Organic needs for federal (and state) support to reach their full potential

Unfortunately, federal investments in technical assistance, research and marketing have not matched the consistent and rapid growth of the organic sector. For example, in 2021, The The United States Department of Agriculture (USDA) spent only 2% of its research budget on membership.

A significant increase in organic funding — throughout the farm bill and across the federal government — is long overdue, especially with the growing number of farmers and ranchers. Interested in sustainable practices and resilience to climate change. We need to expand and develop existing programs that support organic farming and livestock farming New oneand making sure organic is available to everyone, including producers and communities of color who have not been served fairly by federal agricultural policies or our food system. our report It provides detailed policy recommendations to maximize the potential of organic farming, including:

Reducing Barriers to Membership: Producers seeking organic certification must go through a long, difficult and financially risky process – usually with little government support. We need more resources that support organic transformation, especially for Black, Indigenous, and Other People of Color (BIPOC). We also need to devote a fair share of research, technical assistance, and other public investment in agriculture to smooth the path toward organic certification.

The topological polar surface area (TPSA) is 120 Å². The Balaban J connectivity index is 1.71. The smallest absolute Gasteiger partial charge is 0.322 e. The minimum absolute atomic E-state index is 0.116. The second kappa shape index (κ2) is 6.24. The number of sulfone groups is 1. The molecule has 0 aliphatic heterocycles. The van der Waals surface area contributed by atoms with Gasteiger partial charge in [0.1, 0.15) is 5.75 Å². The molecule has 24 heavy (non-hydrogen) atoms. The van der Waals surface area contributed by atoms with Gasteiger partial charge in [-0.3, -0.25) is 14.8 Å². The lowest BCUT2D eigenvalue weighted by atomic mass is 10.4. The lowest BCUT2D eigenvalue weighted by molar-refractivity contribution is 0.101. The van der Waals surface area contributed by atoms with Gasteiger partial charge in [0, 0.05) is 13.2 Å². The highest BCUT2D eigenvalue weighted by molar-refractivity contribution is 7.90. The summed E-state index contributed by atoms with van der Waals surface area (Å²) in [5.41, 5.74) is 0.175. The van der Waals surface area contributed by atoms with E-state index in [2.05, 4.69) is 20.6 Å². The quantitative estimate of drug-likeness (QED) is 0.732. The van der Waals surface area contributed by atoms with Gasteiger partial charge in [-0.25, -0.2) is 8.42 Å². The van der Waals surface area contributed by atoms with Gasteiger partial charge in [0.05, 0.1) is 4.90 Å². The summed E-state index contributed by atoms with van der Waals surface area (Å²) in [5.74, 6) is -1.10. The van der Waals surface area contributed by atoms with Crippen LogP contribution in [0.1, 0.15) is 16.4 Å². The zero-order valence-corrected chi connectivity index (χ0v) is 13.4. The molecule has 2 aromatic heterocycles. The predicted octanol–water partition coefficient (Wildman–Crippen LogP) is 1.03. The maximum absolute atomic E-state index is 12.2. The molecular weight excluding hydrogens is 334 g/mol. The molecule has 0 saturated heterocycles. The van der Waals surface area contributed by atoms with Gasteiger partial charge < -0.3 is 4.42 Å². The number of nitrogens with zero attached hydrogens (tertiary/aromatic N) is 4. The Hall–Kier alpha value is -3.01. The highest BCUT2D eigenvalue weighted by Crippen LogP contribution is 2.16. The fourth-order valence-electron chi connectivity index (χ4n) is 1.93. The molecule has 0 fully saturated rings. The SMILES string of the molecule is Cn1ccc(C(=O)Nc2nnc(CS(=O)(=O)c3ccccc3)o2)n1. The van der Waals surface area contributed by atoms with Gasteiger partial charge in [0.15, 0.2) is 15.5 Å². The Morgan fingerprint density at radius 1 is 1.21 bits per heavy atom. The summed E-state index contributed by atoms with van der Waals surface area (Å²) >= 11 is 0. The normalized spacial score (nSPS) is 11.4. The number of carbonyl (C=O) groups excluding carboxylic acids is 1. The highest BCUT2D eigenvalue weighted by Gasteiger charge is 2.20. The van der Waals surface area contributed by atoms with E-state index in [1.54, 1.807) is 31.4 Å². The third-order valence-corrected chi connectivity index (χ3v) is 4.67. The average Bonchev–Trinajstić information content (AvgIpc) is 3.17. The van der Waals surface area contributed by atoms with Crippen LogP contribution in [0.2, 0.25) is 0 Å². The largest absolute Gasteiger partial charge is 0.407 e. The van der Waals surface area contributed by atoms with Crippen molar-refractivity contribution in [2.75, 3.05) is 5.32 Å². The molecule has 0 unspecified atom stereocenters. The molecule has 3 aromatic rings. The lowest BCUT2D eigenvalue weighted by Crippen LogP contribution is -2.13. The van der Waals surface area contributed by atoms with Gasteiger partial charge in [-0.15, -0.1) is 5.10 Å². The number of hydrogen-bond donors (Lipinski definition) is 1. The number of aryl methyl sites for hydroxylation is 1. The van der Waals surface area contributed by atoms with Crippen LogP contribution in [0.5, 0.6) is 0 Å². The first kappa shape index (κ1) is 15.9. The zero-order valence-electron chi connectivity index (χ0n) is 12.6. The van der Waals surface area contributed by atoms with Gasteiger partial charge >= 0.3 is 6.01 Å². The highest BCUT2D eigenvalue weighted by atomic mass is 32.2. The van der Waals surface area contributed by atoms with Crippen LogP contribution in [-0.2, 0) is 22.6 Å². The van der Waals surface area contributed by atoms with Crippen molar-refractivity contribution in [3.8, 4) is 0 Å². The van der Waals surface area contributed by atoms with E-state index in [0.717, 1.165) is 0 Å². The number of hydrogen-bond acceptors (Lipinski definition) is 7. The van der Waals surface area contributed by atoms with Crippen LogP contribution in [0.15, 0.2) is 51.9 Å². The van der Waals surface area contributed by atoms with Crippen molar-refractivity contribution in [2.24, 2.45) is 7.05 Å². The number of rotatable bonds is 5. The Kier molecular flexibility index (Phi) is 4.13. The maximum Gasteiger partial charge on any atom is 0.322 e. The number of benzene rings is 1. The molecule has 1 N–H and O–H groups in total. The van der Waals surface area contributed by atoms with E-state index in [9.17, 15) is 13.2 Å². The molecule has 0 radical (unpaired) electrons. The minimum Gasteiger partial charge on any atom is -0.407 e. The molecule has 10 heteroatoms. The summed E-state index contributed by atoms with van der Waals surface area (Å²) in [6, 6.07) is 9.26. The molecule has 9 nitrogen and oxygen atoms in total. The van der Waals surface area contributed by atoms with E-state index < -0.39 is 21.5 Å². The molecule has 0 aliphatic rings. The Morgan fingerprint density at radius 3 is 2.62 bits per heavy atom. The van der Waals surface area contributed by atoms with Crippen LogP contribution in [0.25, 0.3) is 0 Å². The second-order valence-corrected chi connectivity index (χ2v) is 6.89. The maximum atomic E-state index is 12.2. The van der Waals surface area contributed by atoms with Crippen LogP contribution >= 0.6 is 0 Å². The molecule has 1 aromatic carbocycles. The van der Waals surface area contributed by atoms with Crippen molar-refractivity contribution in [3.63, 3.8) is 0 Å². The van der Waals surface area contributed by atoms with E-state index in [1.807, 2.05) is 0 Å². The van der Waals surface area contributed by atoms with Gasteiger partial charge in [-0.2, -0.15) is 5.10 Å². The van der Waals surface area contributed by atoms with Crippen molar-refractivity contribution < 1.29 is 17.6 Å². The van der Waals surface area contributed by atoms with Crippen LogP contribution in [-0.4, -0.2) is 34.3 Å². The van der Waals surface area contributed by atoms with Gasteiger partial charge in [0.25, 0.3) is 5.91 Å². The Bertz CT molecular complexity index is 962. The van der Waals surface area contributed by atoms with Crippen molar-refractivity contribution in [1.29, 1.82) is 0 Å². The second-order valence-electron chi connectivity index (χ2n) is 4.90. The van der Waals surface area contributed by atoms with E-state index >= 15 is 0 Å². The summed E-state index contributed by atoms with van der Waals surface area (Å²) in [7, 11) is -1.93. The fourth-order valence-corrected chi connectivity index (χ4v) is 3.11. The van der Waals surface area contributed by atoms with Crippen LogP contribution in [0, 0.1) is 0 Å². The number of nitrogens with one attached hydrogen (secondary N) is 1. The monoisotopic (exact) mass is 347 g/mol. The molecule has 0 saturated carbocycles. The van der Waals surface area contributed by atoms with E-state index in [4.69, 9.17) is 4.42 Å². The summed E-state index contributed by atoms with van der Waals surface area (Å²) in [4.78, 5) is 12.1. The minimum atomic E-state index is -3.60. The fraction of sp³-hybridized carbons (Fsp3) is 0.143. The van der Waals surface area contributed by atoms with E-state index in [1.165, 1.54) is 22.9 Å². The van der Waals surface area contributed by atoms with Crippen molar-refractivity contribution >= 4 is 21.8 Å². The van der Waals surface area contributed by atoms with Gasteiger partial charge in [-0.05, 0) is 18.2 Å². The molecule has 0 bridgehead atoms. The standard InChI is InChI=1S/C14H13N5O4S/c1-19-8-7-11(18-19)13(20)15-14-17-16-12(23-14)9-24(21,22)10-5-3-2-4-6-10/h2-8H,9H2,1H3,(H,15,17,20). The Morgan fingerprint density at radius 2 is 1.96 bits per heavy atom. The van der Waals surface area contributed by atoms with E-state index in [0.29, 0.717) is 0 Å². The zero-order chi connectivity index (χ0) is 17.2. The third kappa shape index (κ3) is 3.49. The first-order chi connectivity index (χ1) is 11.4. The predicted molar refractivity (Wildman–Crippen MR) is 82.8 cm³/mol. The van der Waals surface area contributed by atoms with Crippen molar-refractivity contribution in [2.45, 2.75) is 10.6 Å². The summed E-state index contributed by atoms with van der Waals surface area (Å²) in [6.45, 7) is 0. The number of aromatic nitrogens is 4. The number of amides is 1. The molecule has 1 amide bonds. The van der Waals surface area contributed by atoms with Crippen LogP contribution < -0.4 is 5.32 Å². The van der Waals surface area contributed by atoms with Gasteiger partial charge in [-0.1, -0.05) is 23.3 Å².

Advanced Justice in Organic Agriculture: BIPOC producers face unique and important barriers within the organic sector, which must be addressed to ensure that the organic sector represents and serves diverse communities. Congress and the USDA should prioritize a range of services targeted to underinvested geographic regions and communities, including the Southeast and non-English speaking tribes and producers.

Expanding markets and increasing access to organic products: The federal government can help grow markets for organic food and increase access to healthy food by leveraging its purchasing power. Priority should be given to membership in all state food programs and agency procurement guidelines.

Calculation of “real costs” in policy making: Existing processes for evaluating the benefits and burdens of our public investments tend to underestimate the private economic benefits for companies at the expense of the public costs of environmental, health, and social damage—even if these costs are factored in. The USDA should instead analyze the full range of costs and benefits of policies to better align public investments with public benefits.

After 20 years of federally regulated organic production, with minimal public policy support and financing, the organic sector has already exceeded expectations, growing at a rate far outpacing heavily subsidized conventional production. Establishing membership as a national priority is an essential investment in our future.